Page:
I am currently staying in an amazing lodge in a real rain forest, but lets get to this later.
We left Quito at around 9 AM. Quito is such a quaint little city. The Spanish and Incan influence can be seen all around. From the old provincial architecture to the locals selling food on the streets, this is a city that needs to be visited by everyone.
After leaving the cobblestone streets, we drove through little villages. We eventually passed the “Middle of the World”. There is a monument denoting where you pass the equatorial line and go from the Southern hemisphere to the Northern hemisphere. Latitude and longitude is zero. We were now back in the Northern hemisphere, but were told that we will pass the equatorial line numerous times during our trip. Eventually the road turned into dirt and stones. I have very rarely been on such a winding road. We were going down in altitude and could see how the vegetation changed as we through little villages. The road was very bumpy and got worse as we headed northwest towards our destination. The road turned more and more narrow and we could see some of the mudslides created. We are at the end of the wet season and the road has been badly damaged. We finally stopped for a pit stop at an archaeological site named “Tulipe”. Not much to see after you have recently seen the Aztec ruins of Mexico.
Finally, after around three hours of a serious winding and bumpy road, we arrived at our destination. Mashpi Lodge is built in the rain forest and has been designated by National Geographic as one of the great lodges of the world. After checking in, we had lunch. The highlight of lunch for me was some fantastic plantains. The nonalcoholic beverages are very unique. From herbal iced tea to a drink called a glass frog, they are very tasty and good.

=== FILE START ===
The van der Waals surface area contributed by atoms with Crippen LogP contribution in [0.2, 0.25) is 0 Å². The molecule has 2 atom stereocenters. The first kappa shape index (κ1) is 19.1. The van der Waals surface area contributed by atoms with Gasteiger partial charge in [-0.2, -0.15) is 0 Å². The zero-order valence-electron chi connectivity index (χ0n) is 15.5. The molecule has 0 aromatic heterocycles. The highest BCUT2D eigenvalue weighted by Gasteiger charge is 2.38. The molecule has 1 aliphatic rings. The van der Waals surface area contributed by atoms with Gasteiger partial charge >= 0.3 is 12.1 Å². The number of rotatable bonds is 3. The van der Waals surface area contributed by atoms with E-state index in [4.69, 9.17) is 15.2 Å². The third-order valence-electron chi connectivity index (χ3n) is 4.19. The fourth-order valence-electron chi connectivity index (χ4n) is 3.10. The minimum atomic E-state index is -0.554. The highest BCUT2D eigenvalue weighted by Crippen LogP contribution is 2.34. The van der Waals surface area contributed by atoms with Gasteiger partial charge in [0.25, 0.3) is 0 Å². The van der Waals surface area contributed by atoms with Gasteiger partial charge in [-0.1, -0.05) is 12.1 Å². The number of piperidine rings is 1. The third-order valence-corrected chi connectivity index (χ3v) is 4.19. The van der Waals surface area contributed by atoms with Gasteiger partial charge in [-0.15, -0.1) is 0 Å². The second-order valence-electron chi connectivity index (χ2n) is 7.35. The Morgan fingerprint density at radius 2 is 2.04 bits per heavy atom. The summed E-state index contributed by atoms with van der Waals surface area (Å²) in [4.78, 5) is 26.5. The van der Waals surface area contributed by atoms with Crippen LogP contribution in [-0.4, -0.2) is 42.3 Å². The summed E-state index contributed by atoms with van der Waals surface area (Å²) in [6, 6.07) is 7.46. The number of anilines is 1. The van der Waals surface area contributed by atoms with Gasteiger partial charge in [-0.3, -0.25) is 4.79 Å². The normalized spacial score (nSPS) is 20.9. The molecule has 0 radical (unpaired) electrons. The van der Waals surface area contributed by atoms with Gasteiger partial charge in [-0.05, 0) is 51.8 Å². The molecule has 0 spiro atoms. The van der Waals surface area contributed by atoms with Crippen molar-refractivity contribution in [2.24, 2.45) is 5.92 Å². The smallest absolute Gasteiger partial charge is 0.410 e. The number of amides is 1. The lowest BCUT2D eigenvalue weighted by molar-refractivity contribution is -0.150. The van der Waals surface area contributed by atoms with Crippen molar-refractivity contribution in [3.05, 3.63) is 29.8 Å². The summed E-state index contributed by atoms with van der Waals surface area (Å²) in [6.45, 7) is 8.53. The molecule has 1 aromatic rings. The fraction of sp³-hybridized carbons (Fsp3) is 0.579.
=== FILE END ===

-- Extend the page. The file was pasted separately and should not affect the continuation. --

It was then time to rest up and meet at 3:30 for an orientation and then a hike in the rain forest. After orientation we were all given high boots to wear and were told to dress in long pants and long sleeve shirts and bring our waterproof hats.
Our group of eight was broken up into two groups of four each. Andy headed the other group and I was with Lisa. We also had local guides from the Lodge. My group was going to hike down to a waterfall. The six of us got off the road and onto a muddy trail full of roots that were sticking out from the ground. The moss, large leaves and vegetation looked like Jurassic Park. The texture of some of the leaves was like something I had never seen before. With five minutes of the hike, it started to rain. Of course it rained. This is a rain forest and its supposed to do that. I had never seen a rain forest like this, except on the South Island of New Zealand. Our camera gear got heavier as we walked on a muddy narrow trail down to the bottom. After what seemed like forever, we finally reached the waterfall. My clothes were soaked and my muscles were hurting. We then set up our tripods and took some nice creamy photos of the waterfall. As I took picture after picture, I started to think of what effort it would take to go back up the same way. At about 6 PM and with the light fading, we started to climb backup. The rain was still coming down making the trail muddier as we climbed. We finally reached the main dirt road back to the Lodge. My clothes were drenched and I was exhausted, but still felt exhilarated in accomplishing this hike and seeing an amazing rain forest. I also realized that in order to take pictures of the creatures that call this place their home, you are going to have to explore and find them. That exploration and discovery starts tomorrow morning.
After a long shower, I drank a large pitcher of ice water and relaxed before dinner.
Dinner was so good. I had a local soup and then Goat Stew. The Goat Stew was amazing. So tender and cooked just right.
After dinner we had a session on our external flash units and triggers. We will going out the next two nights to find the elusive creatures that live here. I can imagine all the bugs we will encounter on these hikes at night.
Tomorrow morning we meet at 6:30 AM for some morning photography.